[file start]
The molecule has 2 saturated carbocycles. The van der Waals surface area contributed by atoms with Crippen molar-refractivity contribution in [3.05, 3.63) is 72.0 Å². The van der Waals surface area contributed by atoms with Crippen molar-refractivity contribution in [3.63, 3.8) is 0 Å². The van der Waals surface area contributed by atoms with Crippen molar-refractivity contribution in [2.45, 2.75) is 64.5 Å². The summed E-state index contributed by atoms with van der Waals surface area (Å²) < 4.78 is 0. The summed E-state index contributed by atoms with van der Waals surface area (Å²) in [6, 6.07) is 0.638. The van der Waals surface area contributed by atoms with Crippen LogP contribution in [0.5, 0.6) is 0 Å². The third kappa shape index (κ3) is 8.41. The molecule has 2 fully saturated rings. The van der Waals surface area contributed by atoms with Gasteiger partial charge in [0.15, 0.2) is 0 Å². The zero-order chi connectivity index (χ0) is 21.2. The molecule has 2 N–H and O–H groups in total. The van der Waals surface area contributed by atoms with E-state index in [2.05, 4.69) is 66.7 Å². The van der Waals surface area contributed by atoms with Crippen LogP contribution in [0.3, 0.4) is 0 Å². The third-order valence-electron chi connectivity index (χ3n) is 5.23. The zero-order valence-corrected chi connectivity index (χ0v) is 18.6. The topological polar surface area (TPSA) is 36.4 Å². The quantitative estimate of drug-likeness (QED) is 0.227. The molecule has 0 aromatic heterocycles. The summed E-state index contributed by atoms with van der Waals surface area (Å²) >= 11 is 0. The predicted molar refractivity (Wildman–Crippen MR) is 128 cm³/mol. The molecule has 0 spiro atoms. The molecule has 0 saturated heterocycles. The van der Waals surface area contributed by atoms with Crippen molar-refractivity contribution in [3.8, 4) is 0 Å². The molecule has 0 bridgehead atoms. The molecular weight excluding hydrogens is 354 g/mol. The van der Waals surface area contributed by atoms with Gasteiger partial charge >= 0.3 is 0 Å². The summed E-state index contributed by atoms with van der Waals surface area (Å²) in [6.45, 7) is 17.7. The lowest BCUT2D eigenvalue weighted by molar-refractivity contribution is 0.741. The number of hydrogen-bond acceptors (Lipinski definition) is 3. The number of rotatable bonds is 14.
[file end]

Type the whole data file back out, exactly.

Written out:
The molecule has 2 saturated carbocycles. The van der Waals surface area contributed by atoms with Crippen molar-refractivity contribution in [3.05, 3.63) is 72.0 Å². The van der Waals surface area contributed by atoms with Crippen molar-refractivity contribution in [3.63, 3.8) is 0 Å². The van der Waals surface area contributed by atoms with Crippen molar-refractivity contribution in [2.45, 2.75) is 64.5 Å². The summed E-state index contributed by atoms with van der Waals surface area (Å²) < 4.78 is 0. The summed E-state index contributed by atoms with van der Waals surface area (Å²) in [6, 6.07) is 0.638. The van der Waals surface area contributed by atoms with Crippen LogP contribution in [0.5, 0.6) is 0 Å². The third kappa shape index (κ3) is 8.41. The molecule has 2 fully saturated rings. The van der Waals surface area contributed by atoms with Gasteiger partial charge in [0.15, 0.2) is 0 Å². The zero-order chi connectivity index (χ0) is 21.2. The molecule has 2 N–H and O–H groups in total. The van der Waals surface area contributed by atoms with E-state index in [2.05, 4.69) is 66.7 Å². The van der Waals surface area contributed by atoms with Crippen LogP contribution in [0.3, 0.4) is 0 Å². The third-order valence-electron chi connectivity index (χ3n) is 5.23. The zero-order valence-corrected chi connectivity index (χ0v) is 18.6. The topological polar surface area (TPSA) is 36.4 Å². The quantitative estimate of drug-likeness (QED) is 0.227. The molecule has 0 aromatic heterocycles. The summed E-state index contributed by atoms with van der Waals surface area (Å²) >= 11 is 0. The predicted molar refractivity (Wildman–Crippen MR) is 128 cm³/mol. The molecule has 0 spiro atoms. The molecule has 0 saturated heterocycles. The van der Waals surface area contributed by atoms with Crippen molar-refractivity contribution in [3.8, 4) is 0 Å². The molecule has 0 bridgehead atoms. The molecular weight excluding hydrogens is 354 g/mol. The van der Waals surface area contributed by atoms with Gasteiger partial charge >= 0.3 is 0 Å². The summed E-state index contributed by atoms with van der Waals surface area (Å²) in [6.45, 7) is 17.7. The lowest BCUT2D eigenvalue weighted by molar-refractivity contribution is 0.741. The number of hydrogen-bond acceptors (Lipinski definition) is 3. The number of rotatable bonds is 14.